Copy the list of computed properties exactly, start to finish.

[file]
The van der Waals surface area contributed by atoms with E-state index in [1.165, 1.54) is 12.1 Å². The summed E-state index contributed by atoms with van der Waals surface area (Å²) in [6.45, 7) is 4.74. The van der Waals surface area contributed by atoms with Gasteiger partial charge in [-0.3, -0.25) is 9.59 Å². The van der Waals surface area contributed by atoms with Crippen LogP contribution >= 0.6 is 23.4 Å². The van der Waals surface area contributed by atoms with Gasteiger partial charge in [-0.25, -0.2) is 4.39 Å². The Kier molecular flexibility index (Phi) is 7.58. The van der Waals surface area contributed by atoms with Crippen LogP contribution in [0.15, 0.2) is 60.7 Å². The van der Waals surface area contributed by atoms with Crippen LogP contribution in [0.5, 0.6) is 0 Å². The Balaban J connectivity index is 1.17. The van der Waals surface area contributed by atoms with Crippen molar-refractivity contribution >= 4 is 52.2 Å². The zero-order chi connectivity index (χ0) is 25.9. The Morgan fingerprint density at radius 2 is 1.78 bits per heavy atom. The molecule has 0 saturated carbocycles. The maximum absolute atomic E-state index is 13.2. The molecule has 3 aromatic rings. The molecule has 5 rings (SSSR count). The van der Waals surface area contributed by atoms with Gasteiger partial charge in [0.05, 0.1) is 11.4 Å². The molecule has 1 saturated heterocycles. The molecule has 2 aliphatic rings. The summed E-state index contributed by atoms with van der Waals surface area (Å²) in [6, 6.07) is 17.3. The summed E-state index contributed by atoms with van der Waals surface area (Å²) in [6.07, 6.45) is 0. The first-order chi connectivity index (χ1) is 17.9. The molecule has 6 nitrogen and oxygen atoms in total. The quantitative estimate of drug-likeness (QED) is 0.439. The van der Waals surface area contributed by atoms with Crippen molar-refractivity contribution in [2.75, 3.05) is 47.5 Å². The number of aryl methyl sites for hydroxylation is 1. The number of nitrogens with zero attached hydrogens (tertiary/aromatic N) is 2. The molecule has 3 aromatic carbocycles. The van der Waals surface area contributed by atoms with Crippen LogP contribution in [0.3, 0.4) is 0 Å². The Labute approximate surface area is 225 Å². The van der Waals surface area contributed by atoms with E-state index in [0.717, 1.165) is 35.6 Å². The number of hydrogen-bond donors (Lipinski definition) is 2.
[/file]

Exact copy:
The van der Waals surface area contributed by atoms with E-state index in [1.165, 1.54) is 12.1 Å². The summed E-state index contributed by atoms with van der Waals surface area (Å²) in [6.45, 7) is 4.74. The van der Waals surface area contributed by atoms with Gasteiger partial charge in [-0.3, -0.25) is 9.59 Å². The van der Waals surface area contributed by atoms with Crippen LogP contribution >= 0.6 is 23.4 Å². The van der Waals surface area contributed by atoms with Gasteiger partial charge in [-0.25, -0.2) is 4.39 Å². The Kier molecular flexibility index (Phi) is 7.58. The van der Waals surface area contributed by atoms with Crippen LogP contribution in [0.15, 0.2) is 60.7 Å². The van der Waals surface area contributed by atoms with Crippen LogP contribution in [0.5, 0.6) is 0 Å². The Balaban J connectivity index is 1.17. The van der Waals surface area contributed by atoms with Crippen molar-refractivity contribution >= 4 is 52.2 Å². The zero-order chi connectivity index (χ0) is 25.9. The Morgan fingerprint density at radius 2 is 1.78 bits per heavy atom. The molecule has 0 saturated carbocycles. The maximum absolute atomic E-state index is 13.2. The molecule has 3 aromatic rings. The molecule has 5 rings (SSSR count). The van der Waals surface area contributed by atoms with Gasteiger partial charge in [0.05, 0.1) is 11.4 Å². The molecule has 1 saturated heterocycles. The molecule has 2 aliphatic rings. The summed E-state index contributed by atoms with van der Waals surface area (Å²) in [6, 6.07) is 17.3. The summed E-state index contributed by atoms with van der Waals surface area (Å²) in [6.07, 6.45) is 0. The first-order chi connectivity index (χ1) is 17.9. The molecule has 6 nitrogen and oxygen atoms in total. The quantitative estimate of drug-likeness (QED) is 0.439. The van der Waals surface area contributed by atoms with Crippen molar-refractivity contribution in [2.75, 3.05) is 47.5 Å². The number of aryl methyl sites for hydroxylation is 1. The number of nitrogens with zero attached hydrogens (tertiary/aromatic N) is 2. The molecule has 3 aromatic carbocycles. The van der Waals surface area contributed by atoms with Crippen LogP contribution in [0.3, 0.4) is 0 Å². The Labute approximate surface area is 225 Å². The van der Waals surface area contributed by atoms with E-state index in [0.717, 1.165) is 35.6 Å². The number of hydrogen-bond donors (Lipinski definition) is 2.